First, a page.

You are not permitted to download, save or email this image. Visit image gallery to purchase the image.
It operates between 8am and 10am, and 4pm and 6pm daily - including over Easter.
The ferry, also called the Tuapeka Mouth Punt, is funded by the Clutha District Council under its road maintenance contracts and is treated much like a bridge. Use of the ferry is free.
Council district assets manager Jules Witt said operation of the ferry was initially suspended on January 10 because of flooding and high flows on the Clutha River.
It was later suspended further as a result of damage to the ramp anchor point on the Tuapeka Mouth side.
Planned maintenance and repairs to the ferry were prioritised under the council's bridge repairs contract for the 2012-13 year, which was awarded to SouthRoads Ltd, he said.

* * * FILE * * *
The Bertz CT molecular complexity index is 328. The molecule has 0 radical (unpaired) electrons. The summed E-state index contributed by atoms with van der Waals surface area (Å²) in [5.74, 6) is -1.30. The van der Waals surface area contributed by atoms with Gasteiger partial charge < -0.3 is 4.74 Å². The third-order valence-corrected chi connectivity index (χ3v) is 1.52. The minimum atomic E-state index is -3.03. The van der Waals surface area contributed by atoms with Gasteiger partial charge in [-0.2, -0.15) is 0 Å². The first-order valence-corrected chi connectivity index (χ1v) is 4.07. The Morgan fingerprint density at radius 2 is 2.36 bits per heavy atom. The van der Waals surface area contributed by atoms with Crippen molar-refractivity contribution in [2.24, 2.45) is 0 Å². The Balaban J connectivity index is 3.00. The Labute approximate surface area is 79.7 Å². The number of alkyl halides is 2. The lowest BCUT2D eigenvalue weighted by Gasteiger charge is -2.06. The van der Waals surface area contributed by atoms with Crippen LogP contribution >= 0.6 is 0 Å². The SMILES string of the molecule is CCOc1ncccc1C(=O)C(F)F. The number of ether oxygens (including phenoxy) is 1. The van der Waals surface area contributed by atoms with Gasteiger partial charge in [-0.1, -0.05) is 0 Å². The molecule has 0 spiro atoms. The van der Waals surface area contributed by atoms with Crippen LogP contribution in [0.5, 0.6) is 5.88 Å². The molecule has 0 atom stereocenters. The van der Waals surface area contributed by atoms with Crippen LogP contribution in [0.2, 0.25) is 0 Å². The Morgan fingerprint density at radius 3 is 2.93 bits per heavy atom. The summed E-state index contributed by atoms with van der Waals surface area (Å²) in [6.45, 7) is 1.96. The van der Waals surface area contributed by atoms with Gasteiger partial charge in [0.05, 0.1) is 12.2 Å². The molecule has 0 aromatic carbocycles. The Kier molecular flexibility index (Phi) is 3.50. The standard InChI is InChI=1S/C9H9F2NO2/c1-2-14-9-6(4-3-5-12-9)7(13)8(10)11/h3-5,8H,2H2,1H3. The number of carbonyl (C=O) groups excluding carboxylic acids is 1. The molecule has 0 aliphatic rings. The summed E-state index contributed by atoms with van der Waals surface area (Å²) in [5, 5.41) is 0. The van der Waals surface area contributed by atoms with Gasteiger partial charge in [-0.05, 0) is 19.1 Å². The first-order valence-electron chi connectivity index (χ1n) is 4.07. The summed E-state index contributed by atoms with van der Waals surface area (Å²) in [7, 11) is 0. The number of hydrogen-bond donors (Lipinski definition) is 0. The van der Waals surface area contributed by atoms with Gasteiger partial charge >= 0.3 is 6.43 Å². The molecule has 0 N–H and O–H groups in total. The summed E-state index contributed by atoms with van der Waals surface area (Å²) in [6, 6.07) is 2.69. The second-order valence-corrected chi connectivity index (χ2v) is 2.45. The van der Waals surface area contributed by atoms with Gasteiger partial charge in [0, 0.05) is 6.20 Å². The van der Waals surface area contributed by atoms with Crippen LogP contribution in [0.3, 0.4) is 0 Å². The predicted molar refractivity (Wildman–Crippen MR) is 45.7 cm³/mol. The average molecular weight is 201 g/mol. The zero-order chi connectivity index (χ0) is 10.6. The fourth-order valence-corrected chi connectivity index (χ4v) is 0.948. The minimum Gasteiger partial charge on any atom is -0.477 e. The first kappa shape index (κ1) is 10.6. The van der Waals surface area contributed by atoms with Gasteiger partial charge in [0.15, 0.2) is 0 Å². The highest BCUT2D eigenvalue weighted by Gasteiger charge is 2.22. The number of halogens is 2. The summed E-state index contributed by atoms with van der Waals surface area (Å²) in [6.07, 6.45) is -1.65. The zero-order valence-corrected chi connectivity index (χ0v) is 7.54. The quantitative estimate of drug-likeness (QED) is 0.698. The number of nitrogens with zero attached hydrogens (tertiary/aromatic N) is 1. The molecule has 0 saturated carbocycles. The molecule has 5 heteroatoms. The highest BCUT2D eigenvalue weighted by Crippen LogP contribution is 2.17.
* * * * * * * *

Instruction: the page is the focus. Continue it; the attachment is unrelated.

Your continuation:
Work to the ferry included replacing the timber deck and handrails, replacing steel beams on one ramp and construction of a new anchor.
Permanent safety railings and netting have yet to be installed on the pontoon ramp.
The exact cost of the repairs is not yet known.
Yesterday an Otago Daily Times car was the first vehicle to use the punt after its return to use, followed shortly by farmer Gary Stirling, whose home farm is at Rongahere but who owns another at Tuapeka Mouth.
He said the journey between farms was 31km by road, but only 11km using the punt.
The Tuapeka Mouth Ferry is about 30km northwest of Balclutha and the New Zealand Transport Agency funds 60% of its costs.
It is believed to be the last water-driven public punt in the southern hemisphere. It is used mainly as a tourist attraction, but some locals still use it on a regular basis.
Permitted loads are dependent on river conditions and are at the discretion of the operator on site.
Due to low river levels, camper vans are not permitted, but smaller vehicles and pedestrians are welcome.